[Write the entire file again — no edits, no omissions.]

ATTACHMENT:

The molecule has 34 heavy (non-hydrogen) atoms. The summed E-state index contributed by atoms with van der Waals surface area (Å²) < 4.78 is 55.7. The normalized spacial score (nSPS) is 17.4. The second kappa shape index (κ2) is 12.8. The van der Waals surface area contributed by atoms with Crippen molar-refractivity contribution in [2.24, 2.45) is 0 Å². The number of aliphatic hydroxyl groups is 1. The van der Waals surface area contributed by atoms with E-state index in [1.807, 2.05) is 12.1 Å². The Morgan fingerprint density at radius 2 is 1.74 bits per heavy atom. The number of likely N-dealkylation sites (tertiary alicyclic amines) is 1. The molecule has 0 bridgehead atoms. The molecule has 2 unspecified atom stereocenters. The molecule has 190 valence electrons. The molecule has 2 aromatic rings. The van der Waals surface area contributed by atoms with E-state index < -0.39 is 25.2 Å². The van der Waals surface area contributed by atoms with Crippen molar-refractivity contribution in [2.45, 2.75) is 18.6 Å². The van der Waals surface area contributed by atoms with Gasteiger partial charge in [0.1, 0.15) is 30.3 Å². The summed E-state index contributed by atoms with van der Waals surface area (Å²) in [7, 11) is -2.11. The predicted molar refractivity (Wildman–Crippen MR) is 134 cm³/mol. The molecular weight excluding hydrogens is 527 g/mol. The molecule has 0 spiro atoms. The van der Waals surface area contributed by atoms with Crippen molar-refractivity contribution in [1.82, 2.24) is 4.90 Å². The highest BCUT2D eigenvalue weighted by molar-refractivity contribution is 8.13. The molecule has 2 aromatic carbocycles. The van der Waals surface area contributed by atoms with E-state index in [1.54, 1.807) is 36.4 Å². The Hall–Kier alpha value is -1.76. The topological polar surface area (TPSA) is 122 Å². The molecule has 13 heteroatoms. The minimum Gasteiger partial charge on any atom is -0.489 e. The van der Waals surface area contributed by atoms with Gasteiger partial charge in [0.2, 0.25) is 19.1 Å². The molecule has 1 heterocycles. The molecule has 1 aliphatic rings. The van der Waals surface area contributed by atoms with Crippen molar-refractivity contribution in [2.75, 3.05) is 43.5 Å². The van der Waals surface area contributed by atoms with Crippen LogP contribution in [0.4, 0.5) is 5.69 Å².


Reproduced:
The molecule has 34 heavy (non-hydrogen) atoms. The summed E-state index contributed by atoms with van der Waals surface area (Å²) < 4.78 is 55.7. The normalized spacial score (nSPS) is 17.4. The second kappa shape index (κ2) is 12.8. The van der Waals surface area contributed by atoms with Crippen molar-refractivity contribution in [2.24, 2.45) is 0 Å². The number of aliphatic hydroxyl groups is 1. The van der Waals surface area contributed by atoms with E-state index in [1.807, 2.05) is 12.1 Å². The Morgan fingerprint density at radius 2 is 1.74 bits per heavy atom. The number of likely N-dealkylation sites (tertiary alicyclic amines) is 1. The molecule has 0 bridgehead atoms. The molecule has 2 unspecified atom stereocenters. The molecule has 190 valence electrons. The molecule has 2 aromatic rings. The van der Waals surface area contributed by atoms with E-state index < -0.39 is 25.2 Å². The van der Waals surface area contributed by atoms with Crippen molar-refractivity contribution in [2.45, 2.75) is 18.6 Å². The van der Waals surface area contributed by atoms with Gasteiger partial charge in [0.1, 0.15) is 30.3 Å². The summed E-state index contributed by atoms with van der Waals surface area (Å²) in [7, 11) is -2.11. The predicted molar refractivity (Wildman–Crippen MR) is 134 cm³/mol. The molecular weight excluding hydrogens is 527 g/mol. The molecule has 0 spiro atoms. The van der Waals surface area contributed by atoms with Crippen molar-refractivity contribution in [1.82, 2.24) is 4.90 Å². The highest BCUT2D eigenvalue weighted by molar-refractivity contribution is 8.13. The molecule has 2 aromatic carbocycles. The van der Waals surface area contributed by atoms with E-state index in [1.54, 1.807) is 36.4 Å². The Hall–Kier alpha value is -1.76. The topological polar surface area (TPSA) is 122 Å². The molecule has 13 heteroatoms. The minimum Gasteiger partial charge on any atom is -0.489 e. The van der Waals surface area contributed by atoms with Gasteiger partial charge in [0.2, 0.25) is 19.1 Å². The molecule has 1 heterocycles. The molecule has 1 aliphatic rings. The van der Waals surface area contributed by atoms with Crippen molar-refractivity contribution in [2.75, 3.05) is 43.5 Å². The van der Waals surface area contributed by atoms with Crippen LogP contribution in [0.4, 0.5) is 5.69 Å².